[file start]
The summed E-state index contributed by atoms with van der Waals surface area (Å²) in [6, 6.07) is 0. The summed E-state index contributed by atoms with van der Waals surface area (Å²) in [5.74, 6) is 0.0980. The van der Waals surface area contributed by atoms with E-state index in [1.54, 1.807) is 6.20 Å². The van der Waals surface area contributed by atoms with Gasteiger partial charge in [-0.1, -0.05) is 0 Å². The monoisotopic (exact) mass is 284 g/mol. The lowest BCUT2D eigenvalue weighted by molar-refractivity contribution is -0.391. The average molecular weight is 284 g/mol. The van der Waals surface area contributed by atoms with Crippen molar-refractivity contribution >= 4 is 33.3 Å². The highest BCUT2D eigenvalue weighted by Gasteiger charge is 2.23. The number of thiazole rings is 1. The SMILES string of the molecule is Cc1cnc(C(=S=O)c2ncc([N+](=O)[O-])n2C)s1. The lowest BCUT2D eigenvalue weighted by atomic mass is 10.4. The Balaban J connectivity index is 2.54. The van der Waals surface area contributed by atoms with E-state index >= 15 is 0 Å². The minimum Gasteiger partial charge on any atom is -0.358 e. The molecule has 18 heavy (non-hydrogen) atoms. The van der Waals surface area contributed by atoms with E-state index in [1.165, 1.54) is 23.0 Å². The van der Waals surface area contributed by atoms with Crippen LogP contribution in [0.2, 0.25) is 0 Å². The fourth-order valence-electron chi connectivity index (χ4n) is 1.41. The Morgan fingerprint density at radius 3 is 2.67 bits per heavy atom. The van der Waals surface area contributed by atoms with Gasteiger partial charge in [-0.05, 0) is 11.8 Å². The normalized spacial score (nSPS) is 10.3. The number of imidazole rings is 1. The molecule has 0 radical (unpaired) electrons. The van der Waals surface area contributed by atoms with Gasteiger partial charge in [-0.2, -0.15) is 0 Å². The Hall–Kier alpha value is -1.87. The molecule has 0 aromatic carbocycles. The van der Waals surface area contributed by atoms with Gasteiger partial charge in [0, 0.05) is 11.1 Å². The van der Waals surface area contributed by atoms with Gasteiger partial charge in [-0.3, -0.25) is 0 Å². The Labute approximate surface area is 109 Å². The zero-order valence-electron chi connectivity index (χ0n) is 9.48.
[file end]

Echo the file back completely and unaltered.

The summed E-state index contributed by atoms with van der Waals surface area (Å²) in [6, 6.07) is 0. The summed E-state index contributed by atoms with van der Waals surface area (Å²) in [5.74, 6) is 0.0980. The van der Waals surface area contributed by atoms with E-state index in [1.54, 1.807) is 6.20 Å². The van der Waals surface area contributed by atoms with Gasteiger partial charge in [-0.1, -0.05) is 0 Å². The monoisotopic (exact) mass is 284 g/mol. The lowest BCUT2D eigenvalue weighted by molar-refractivity contribution is -0.391. The average molecular weight is 284 g/mol. The van der Waals surface area contributed by atoms with Crippen molar-refractivity contribution >= 4 is 33.3 Å². The highest BCUT2D eigenvalue weighted by Gasteiger charge is 2.23. The number of thiazole rings is 1. The SMILES string of the molecule is Cc1cnc(C(=S=O)c2ncc([N+](=O)[O-])n2C)s1. The lowest BCUT2D eigenvalue weighted by atomic mass is 10.4. The Balaban J connectivity index is 2.54. The van der Waals surface area contributed by atoms with E-state index >= 15 is 0 Å². The minimum Gasteiger partial charge on any atom is -0.358 e. The molecule has 18 heavy (non-hydrogen) atoms. The van der Waals surface area contributed by atoms with E-state index in [1.165, 1.54) is 23.0 Å². The van der Waals surface area contributed by atoms with Crippen LogP contribution in [0.2, 0.25) is 0 Å². The fourth-order valence-electron chi connectivity index (χ4n) is 1.41. The Morgan fingerprint density at radius 3 is 2.67 bits per heavy atom. The van der Waals surface area contributed by atoms with Gasteiger partial charge in [-0.05, 0) is 11.8 Å². The normalized spacial score (nSPS) is 10.3. The number of imidazole rings is 1. The molecule has 0 radical (unpaired) electrons. The van der Waals surface area contributed by atoms with Gasteiger partial charge in [-0.2, -0.15) is 0 Å². The Hall–Kier alpha value is -1.87. The molecule has 0 aromatic carbocycles. The van der Waals surface area contributed by atoms with Gasteiger partial charge in [0, 0.05) is 11.1 Å². The van der Waals surface area contributed by atoms with Gasteiger partial charge in [-0.3, -0.25) is 0 Å². The Labute approximate surface area is 109 Å². The zero-order valence-electron chi connectivity index (χ0n) is 9.48.